The Greatest Strength And Weakness Of The Human Race Has

1810 WordsApr 21, 20178 Pages
The greatest strength and weakness of the human race has and always will be the metaphysical humanity within us. The ambition within every human that allows them to transcend everything the world thinks that it knows can inevitably bring them down. William Shakespeare’s “Macbeth” fantastically portrays the negative effects of ambition and the mental vulnerability of mankind. Throughout the early acts of Shakespeare’s famous tragedy, Lady Macbeth stoically controls the actions of her husband. She constantly promotes actions that would fulfill her dreams as she disregards Macbeth’s feelings and thoughts. Prior to Macbeth’s moral decline and consequent character transformation, displayed through his plans to murder Banquo and Fleance,…show more content…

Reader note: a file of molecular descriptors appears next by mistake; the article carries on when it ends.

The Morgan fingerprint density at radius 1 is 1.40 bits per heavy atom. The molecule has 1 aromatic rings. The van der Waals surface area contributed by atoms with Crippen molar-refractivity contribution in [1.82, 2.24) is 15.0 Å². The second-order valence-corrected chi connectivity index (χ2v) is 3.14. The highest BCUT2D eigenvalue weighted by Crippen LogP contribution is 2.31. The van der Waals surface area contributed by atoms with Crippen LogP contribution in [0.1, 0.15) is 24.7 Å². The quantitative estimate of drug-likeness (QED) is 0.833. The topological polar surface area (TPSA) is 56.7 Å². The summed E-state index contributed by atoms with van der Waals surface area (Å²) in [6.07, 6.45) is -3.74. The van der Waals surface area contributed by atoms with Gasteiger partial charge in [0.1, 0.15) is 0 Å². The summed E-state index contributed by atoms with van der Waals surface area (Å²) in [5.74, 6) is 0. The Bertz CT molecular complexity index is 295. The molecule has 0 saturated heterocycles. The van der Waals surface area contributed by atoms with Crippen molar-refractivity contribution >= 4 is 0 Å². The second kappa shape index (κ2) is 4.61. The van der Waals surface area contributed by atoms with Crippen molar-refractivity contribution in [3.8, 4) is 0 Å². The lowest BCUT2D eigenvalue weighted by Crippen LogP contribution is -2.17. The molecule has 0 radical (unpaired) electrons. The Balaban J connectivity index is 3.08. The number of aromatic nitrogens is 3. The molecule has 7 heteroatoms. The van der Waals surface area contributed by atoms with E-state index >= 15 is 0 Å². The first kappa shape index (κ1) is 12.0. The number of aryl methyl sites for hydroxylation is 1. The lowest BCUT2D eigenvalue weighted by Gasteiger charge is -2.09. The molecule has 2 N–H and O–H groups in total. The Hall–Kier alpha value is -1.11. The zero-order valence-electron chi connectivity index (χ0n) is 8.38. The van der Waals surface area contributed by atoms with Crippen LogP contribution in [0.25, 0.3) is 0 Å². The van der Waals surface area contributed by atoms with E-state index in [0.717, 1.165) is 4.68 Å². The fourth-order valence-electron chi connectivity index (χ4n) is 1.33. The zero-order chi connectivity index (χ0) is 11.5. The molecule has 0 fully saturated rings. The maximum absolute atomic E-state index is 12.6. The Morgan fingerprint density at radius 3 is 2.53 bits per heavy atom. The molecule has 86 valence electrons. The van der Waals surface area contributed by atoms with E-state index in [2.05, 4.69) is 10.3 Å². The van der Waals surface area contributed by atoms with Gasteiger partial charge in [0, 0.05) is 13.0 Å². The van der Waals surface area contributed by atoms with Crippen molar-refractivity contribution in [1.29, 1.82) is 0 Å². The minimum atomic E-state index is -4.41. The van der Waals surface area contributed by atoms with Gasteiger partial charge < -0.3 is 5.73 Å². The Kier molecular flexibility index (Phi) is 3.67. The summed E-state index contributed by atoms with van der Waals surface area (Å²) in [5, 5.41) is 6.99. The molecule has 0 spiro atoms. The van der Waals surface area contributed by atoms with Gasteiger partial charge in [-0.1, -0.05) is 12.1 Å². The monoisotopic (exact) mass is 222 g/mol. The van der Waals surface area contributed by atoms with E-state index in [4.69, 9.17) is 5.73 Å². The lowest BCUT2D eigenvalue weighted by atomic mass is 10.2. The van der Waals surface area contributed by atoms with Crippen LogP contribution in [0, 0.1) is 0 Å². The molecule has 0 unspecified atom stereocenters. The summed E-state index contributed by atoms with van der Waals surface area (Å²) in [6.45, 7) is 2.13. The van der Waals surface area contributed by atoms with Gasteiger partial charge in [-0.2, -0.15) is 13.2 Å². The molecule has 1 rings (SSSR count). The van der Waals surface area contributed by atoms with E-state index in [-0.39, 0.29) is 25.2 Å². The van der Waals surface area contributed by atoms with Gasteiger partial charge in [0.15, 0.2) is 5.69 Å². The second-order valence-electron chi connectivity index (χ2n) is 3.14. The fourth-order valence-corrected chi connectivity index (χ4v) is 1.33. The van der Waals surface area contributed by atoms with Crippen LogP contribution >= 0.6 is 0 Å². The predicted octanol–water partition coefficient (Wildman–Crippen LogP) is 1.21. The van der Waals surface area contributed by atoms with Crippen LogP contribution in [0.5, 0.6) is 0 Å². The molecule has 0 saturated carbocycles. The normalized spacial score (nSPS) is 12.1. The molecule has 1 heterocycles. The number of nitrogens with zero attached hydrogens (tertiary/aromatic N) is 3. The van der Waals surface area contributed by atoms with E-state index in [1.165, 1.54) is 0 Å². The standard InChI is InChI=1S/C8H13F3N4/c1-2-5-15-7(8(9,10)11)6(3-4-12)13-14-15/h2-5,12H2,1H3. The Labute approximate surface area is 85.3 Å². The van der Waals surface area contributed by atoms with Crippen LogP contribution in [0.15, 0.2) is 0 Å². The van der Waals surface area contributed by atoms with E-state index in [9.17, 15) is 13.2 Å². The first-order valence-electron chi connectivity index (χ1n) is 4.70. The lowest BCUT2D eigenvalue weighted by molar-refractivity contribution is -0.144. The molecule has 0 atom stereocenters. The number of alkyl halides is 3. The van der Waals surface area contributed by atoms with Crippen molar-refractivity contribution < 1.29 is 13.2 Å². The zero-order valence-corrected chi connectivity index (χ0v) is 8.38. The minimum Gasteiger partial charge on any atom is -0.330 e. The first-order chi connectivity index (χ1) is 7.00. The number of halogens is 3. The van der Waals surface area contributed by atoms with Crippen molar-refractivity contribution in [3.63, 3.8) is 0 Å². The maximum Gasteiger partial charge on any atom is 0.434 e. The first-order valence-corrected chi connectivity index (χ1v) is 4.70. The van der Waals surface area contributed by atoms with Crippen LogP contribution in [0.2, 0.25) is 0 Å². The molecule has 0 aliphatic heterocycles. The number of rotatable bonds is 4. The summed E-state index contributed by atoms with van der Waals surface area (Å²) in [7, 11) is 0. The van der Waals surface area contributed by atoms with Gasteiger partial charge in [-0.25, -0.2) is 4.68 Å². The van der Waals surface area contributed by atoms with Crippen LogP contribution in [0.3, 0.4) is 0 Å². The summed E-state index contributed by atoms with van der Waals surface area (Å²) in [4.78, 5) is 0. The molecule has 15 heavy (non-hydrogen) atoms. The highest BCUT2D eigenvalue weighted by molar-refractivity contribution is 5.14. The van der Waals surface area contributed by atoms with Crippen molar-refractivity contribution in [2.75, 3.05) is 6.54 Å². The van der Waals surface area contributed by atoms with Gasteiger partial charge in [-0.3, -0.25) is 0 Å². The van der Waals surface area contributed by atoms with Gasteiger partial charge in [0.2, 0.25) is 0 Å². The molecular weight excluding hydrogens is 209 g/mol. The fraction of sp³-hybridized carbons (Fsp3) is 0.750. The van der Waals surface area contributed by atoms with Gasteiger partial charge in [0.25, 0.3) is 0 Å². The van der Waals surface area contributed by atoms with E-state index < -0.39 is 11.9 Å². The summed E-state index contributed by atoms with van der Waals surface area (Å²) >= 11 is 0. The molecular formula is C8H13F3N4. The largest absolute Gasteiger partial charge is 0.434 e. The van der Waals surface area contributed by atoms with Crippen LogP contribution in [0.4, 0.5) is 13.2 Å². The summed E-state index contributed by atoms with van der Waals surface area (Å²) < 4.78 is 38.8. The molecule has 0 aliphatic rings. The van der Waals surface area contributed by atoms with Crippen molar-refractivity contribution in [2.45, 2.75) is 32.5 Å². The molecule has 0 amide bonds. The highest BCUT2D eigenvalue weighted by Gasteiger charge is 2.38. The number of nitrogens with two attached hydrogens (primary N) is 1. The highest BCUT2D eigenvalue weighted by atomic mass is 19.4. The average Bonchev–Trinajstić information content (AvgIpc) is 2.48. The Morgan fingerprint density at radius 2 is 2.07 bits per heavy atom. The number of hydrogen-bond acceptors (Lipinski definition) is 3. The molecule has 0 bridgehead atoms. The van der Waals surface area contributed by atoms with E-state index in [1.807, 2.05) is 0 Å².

Robert Munro, a Penn State professor in philosophy, writes about a woman’s ability and desire to take advantage of a man when knowing his heart in his publication within “The Journal of Speculative Philosophy.” Munro uses Lady Macbeth herself as an example of inevitable female ambition, saying “She knew his strength and weakness, his hopes and fears, and with a skill that is almost demoniac… therefore played upon his nature”(Munro 31). Lady Macbeth depicts “marital female ambition,”(Munro 34) a phrase Munro uses to describe a woman’s strong desire to hold power when married to a powerful man, for Lady Macbeth seeks a crown on her head and her husband’s in order to minimize the power gap in her relationship. Therefore she persuades her husband to control his life and attack “all that impedes thee from the golden round”(1.5.18.) The reader feels for Macbeth in Act I for it is blatant that he wants no part of a murderous dethroning, yet it his wife’s ambition that propels Macbeth to ultimately slay Duncan. Macbeth would never have violently usurped the throne without the cunning and overly-encouraging words of his wife. The hours following the murder of Duncan illuminates both the pure heartedness of Macbeth and the cold,
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